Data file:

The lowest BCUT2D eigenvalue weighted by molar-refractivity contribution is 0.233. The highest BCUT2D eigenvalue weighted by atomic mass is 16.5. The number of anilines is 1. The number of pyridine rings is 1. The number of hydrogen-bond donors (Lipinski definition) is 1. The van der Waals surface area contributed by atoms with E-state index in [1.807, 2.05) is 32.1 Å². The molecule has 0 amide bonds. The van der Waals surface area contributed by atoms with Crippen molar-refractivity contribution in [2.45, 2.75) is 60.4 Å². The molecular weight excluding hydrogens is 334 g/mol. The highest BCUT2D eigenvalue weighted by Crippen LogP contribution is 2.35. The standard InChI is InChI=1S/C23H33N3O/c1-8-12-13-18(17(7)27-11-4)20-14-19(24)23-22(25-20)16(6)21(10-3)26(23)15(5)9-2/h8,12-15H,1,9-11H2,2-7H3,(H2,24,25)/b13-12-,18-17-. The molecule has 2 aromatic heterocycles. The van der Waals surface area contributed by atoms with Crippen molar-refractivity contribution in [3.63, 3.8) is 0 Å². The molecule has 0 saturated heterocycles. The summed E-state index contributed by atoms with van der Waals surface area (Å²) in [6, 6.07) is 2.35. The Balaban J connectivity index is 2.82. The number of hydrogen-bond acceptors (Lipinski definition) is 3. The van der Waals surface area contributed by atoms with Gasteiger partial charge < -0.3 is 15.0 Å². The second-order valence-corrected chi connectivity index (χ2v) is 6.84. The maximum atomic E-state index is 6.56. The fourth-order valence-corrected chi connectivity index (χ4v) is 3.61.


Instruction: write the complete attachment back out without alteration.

The lowest BCUT2D eigenvalue weighted by molar-refractivity contribution is 0.233. The highest BCUT2D eigenvalue weighted by atomic mass is 16.5. The number of anilines is 1. The number of pyridine rings is 1. The number of hydrogen-bond donors (Lipinski definition) is 1. The van der Waals surface area contributed by atoms with E-state index in [1.807, 2.05) is 32.1 Å². The molecule has 0 amide bonds. The van der Waals surface area contributed by atoms with Crippen molar-refractivity contribution in [2.45, 2.75) is 60.4 Å². The molecular weight excluding hydrogens is 334 g/mol. The highest BCUT2D eigenvalue weighted by Crippen LogP contribution is 2.35. The standard InChI is InChI=1S/C23H33N3O/c1-8-12-13-18(17(7)27-11-4)20-14-19(24)23-22(25-20)16(6)21(10-3)26(23)15(5)9-2/h8,12-15H,1,9-11H2,2-7H3,(H2,24,25)/b13-12-,18-17-. The molecule has 2 aromatic heterocycles. The van der Waals surface area contributed by atoms with Crippen molar-refractivity contribution in [3.63, 3.8) is 0 Å². The molecule has 0 saturated heterocycles. The summed E-state index contributed by atoms with van der Waals surface area (Å²) in [6, 6.07) is 2.35. The Balaban J connectivity index is 2.82. The number of hydrogen-bond acceptors (Lipinski definition) is 3. The van der Waals surface area contributed by atoms with Gasteiger partial charge < -0.3 is 15.0 Å². The second-order valence-corrected chi connectivity index (χ2v) is 6.84. The maximum atomic E-state index is 6.56. The fourth-order valence-corrected chi connectivity index (χ4v) is 3.61.